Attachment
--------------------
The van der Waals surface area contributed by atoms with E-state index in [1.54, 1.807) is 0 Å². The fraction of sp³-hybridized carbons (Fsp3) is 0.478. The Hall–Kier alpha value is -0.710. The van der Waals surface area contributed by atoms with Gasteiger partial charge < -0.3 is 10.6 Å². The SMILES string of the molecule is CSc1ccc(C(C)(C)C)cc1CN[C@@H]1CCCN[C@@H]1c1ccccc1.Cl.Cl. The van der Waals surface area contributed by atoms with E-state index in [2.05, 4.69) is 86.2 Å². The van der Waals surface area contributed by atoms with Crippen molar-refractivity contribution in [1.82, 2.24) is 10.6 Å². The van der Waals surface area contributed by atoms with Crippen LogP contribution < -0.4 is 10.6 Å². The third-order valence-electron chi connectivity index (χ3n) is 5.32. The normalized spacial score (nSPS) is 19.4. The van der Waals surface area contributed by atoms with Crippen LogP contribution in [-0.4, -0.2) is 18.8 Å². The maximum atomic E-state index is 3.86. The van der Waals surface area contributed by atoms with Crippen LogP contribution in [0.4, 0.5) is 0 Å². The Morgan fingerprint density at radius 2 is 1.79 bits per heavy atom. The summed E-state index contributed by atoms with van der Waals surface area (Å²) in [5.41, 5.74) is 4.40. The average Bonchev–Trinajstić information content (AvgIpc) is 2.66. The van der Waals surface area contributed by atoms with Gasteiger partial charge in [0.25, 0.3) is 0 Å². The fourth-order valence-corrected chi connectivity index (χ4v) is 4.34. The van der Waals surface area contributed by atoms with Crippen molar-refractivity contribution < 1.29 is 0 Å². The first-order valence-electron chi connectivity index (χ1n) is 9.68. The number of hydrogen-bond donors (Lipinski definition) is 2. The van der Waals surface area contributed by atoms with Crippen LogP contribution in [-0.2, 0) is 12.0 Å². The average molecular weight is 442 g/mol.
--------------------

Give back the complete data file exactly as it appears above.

The van der Waals surface area contributed by atoms with E-state index in [1.54, 1.807) is 0 Å². The fraction of sp³-hybridized carbons (Fsp3) is 0.478. The Hall–Kier alpha value is -0.710. The van der Waals surface area contributed by atoms with Gasteiger partial charge < -0.3 is 10.6 Å². The SMILES string of the molecule is CSc1ccc(C(C)(C)C)cc1CN[C@@H]1CCCN[C@@H]1c1ccccc1.Cl.Cl. The van der Waals surface area contributed by atoms with E-state index in [2.05, 4.69) is 86.2 Å². The van der Waals surface area contributed by atoms with Crippen molar-refractivity contribution in [1.82, 2.24) is 10.6 Å². The van der Waals surface area contributed by atoms with Crippen LogP contribution < -0.4 is 10.6 Å². The third-order valence-electron chi connectivity index (χ3n) is 5.32. The normalized spacial score (nSPS) is 19.4. The van der Waals surface area contributed by atoms with Crippen LogP contribution in [-0.4, -0.2) is 18.8 Å². The maximum atomic E-state index is 3.86. The van der Waals surface area contributed by atoms with Crippen LogP contribution in [0.4, 0.5) is 0 Å². The Morgan fingerprint density at radius 2 is 1.79 bits per heavy atom. The summed E-state index contributed by atoms with van der Waals surface area (Å²) in [5.41, 5.74) is 4.40. The average Bonchev–Trinajstić information content (AvgIpc) is 2.66. The van der Waals surface area contributed by atoms with Gasteiger partial charge in [0.25, 0.3) is 0 Å². The fourth-order valence-corrected chi connectivity index (χ4v) is 4.34. The van der Waals surface area contributed by atoms with Crippen molar-refractivity contribution < 1.29 is 0 Å². The first-order valence-electron chi connectivity index (χ1n) is 9.68. The number of hydrogen-bond donors (Lipinski definition) is 2. The van der Waals surface area contributed by atoms with Crippen LogP contribution in [-0.2, 0) is 12.0 Å². The average molecular weight is 442 g/mol.